Thank you basketball

Joshua Miciano sits on the rim of a basketball hoop at Pacific Park.

Basketball has always been a big part of my life. I’m in love with the sport. The motions, cutting, passing and shooting, it’s all exhilarating. But then there is also everything off of the court that compliments the game itself. The storylines, media, business aspects and personalities all contribute to making this game so special. This love first started in a restaurant down the street from my house.

My first real exposure to basketball came in 2006 at Damon’s Steak House in Glendale, Calif. My father has always been a huge basketball fan, and while I was present for most of the Los Angeles Lakers successful run at the turn of the century, I was never interested. I was just too young to appreciate the game. But in 2006 when I was a nine year old, my eyes were glued to the television as soon as I walked into the dim lit Polynesian-themed steak house.

The television set right by the entrance of Damon’s Steak House were I would first fall in love with basketball.

Basketball was never relatable to me, I was chubby and pale but taller than most of my classmates. The Dallas Mavericks were playing and I finally saw the player that would make me fall in love with basketball, Dirk Nowitzki. I was so infatuated with him because this was the first time that I felt like I could be in the NBA. In my head I was Nowitzki because I was tall and looked white, and from that day on basketball became a big part of my life.

Conversations about the sport began with my father, and I just wanted to learn. He taught me about the greats, Michael Jordan, Magic Johnson, Kareem Abdul-Jabbar and many more. He showed me videos on the VCR and I couldn’t believe what I was seeing. Some of my favorite clips were of Johnson beating the Boston Celtics with a baby hook shot in game four of the NBA finals in 1987 and Jordan’s final shot against the Utah Jazz to win the 1999 NBA finals.

After all the NBA history lessons, my father advocated that I be a Lakers fan. I did not hesitate after learning about the franchise’s accomplishments, and what the team meant to my father. He came to this country without knowing a word of English, but would learn through watching the Lakers broadcast. That was the first instance in my life where I realized that basketball and sports in general were more than just games. For some it is an escape, and for others it is an inspiration to strive for greatness. The grind it takes to be a professional athlete can be applied to any occupation in life.

In 2008, the Lakers lost to their long time rivals, the Boston Celtics. That one hurt especially for my father, but he assured me that everything was going to be okay. Just a year later, the Lakers would go on a run and win two championships in 2009 and 2010.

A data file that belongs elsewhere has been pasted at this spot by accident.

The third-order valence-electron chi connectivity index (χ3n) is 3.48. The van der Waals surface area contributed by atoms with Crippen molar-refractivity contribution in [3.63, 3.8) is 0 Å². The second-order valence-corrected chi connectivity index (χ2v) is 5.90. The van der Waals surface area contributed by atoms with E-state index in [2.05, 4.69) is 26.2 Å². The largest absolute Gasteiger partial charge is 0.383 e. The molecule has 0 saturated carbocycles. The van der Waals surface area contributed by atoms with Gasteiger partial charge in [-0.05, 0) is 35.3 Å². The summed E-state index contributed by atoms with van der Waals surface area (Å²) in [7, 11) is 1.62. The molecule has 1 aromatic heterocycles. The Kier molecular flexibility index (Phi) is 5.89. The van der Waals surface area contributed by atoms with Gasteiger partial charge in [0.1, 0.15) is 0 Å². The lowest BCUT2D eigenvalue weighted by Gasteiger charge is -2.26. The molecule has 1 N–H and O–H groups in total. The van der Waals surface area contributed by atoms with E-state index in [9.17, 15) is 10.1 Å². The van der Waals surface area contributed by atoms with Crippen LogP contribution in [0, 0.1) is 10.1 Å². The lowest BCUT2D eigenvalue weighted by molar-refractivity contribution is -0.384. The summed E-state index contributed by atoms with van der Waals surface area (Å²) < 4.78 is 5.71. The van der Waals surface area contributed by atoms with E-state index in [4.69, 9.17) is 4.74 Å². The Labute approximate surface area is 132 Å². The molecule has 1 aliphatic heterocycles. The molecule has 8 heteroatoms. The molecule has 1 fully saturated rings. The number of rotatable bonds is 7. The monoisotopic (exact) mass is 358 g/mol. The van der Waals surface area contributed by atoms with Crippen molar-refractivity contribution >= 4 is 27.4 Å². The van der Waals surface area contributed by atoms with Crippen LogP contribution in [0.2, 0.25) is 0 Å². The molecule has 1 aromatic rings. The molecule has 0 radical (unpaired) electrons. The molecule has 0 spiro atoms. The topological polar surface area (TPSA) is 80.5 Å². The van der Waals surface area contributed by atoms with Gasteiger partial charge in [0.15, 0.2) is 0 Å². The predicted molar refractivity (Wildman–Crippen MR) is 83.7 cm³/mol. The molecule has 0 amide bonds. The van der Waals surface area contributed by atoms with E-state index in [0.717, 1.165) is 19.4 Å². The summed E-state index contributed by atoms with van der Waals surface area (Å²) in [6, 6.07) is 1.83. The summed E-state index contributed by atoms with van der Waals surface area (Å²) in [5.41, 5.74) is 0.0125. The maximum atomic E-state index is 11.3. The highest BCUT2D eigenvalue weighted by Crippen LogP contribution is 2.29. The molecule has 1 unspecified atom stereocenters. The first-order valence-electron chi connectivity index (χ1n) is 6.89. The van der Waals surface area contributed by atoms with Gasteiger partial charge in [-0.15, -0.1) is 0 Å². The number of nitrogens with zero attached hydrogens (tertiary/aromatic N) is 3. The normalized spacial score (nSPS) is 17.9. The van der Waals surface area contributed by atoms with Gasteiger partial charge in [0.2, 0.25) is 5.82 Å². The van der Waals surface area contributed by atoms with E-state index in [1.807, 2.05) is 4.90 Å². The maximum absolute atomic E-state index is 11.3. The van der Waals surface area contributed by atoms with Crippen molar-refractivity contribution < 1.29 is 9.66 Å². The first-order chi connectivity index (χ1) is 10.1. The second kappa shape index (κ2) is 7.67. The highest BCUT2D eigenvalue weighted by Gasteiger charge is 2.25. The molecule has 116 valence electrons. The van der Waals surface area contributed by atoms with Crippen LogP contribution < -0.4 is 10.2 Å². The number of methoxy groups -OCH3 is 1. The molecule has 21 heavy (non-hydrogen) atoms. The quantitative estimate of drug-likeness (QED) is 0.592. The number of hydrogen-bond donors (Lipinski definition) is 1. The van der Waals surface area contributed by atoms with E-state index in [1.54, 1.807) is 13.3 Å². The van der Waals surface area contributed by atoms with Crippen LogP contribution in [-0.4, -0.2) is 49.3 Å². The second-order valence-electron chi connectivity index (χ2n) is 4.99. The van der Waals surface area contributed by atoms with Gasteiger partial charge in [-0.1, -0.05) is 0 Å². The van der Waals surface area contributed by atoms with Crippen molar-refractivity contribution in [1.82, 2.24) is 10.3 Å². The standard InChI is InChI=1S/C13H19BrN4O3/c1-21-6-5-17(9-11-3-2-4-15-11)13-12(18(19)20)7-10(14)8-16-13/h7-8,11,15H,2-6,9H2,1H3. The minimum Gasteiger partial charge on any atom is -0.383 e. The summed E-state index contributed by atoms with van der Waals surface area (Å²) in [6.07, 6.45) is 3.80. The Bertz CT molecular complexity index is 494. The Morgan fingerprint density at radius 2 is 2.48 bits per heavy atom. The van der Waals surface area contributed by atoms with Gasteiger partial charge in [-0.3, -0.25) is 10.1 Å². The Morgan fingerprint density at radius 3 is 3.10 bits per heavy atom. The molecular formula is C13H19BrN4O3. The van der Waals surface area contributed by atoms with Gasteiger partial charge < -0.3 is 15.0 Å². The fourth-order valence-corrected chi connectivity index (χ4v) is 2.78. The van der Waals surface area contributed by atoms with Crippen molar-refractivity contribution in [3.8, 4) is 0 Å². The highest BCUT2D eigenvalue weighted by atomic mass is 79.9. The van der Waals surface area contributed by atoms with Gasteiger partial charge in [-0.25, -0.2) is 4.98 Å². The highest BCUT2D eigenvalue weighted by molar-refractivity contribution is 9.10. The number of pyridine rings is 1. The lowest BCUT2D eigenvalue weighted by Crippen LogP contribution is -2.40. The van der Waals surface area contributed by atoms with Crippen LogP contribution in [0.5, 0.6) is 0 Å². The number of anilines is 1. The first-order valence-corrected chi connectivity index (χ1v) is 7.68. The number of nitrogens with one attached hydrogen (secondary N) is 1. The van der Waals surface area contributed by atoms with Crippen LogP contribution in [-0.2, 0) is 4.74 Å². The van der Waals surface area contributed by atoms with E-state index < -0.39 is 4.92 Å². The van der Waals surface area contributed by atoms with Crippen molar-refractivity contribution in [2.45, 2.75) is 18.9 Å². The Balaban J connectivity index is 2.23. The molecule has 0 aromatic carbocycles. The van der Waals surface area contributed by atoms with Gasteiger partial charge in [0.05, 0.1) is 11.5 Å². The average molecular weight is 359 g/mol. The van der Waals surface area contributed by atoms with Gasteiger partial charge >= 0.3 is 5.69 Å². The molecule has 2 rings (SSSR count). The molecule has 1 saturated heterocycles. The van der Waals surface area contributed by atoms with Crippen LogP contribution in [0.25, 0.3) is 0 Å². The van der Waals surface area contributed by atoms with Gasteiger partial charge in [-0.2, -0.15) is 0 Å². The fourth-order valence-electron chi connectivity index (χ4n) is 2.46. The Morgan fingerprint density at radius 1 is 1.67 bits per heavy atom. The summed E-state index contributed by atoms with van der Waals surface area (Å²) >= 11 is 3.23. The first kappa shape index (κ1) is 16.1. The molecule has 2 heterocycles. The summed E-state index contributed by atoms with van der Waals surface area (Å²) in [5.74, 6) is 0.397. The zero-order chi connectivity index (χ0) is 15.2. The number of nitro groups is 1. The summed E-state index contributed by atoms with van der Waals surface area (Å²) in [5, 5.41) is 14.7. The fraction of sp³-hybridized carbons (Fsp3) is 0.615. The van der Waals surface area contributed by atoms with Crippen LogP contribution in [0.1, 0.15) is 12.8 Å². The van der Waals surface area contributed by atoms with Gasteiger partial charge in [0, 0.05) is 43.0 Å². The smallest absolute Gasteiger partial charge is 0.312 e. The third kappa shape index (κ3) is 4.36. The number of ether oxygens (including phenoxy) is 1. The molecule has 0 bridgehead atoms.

This is what I looked like the last time the Lakers won a championship.

I was with my father for both championships three years after that night at Damon’s Steak House. It was such a high for us and we celebrated for days, but just as fast as the high came the low which would quickly follow.

The next seven years were miserable for Lakers fans. Superstar Kobe Bryant sustains a career depleting achilles injury, Lakers owner Jerry Buss had passed away in the middle of the 2012–2013 season and the team had fallen off to playing its worst basketball in franchise history. I was still supportive of the team, but it was a tough time.

Looking back there was always a lesson to be learned. Life has its up and downs, but it’s up to you to decide how you want to handle it. Being a fan of a bad team made me appreciate what it’s like to be on top. I found all the little gold nuggets of positivity in every situation. Life lessons are at the core of every sport. It’s all a battle, just like life.

I started playing basketball way later than I wish I had. I began to take it seriously after I graduated high school. It’s one of my biggest regrets, but I’ve used that regret to fuel my passion for the game. I’m not the best athlete or the most skilled player, but I play hard and respect the game. Playing basketball skyrocketed my love for the sport, and taught me so many more lessons. The most important one was to treat all obstacles with a “minor setback, major comeback” mindset. I’ve had many ankle injuries that have taken a toll on me physically and mentally, but I’ve learned from them and returned stronger and smarter after months of not being able to play.

At this point in my life, even the sounds of basketball excite me. The squeak of the floor, the sound of the ball being dribbled and the swish of the net is beautiful to me. The feeling of hitting a game winner and celebrating with your teammates is electrifying. Grinding for hours to work on one skill and finally implementing it into your game is a great feeling. I’ve always compared basketball to Jazz music because of how the game has structure but is heavily improvised. Good basketball has a flow to it just like music, and it is so beautiful. The day my body finally caves in and I can’t play basketball will be a sad one, but I will always love the game.

A few days ago I went to a bar before a Los Angeles Dodgers game, and I happened to be wearing a Brandon Ingram jersey. Just on my way to my seat, people yelled out “Lets go Lakers” and “LeBron is the king”. As I sat down, a man came up to me and we just talked hoops as I waited for the baseball game to start. He was a longtime fan with a lot more experience than me, and it felt like I was reliving the basketball history lessons I once had with my father.

I love basketball so much, it has helped me through a lot. Through all the good times and bad times, I’ve used it as a way to cope with sadness, frustration and heartbreak. I’ve made lifelong friendships with strangers through watching and playing, something I have come to appreciate everyday.



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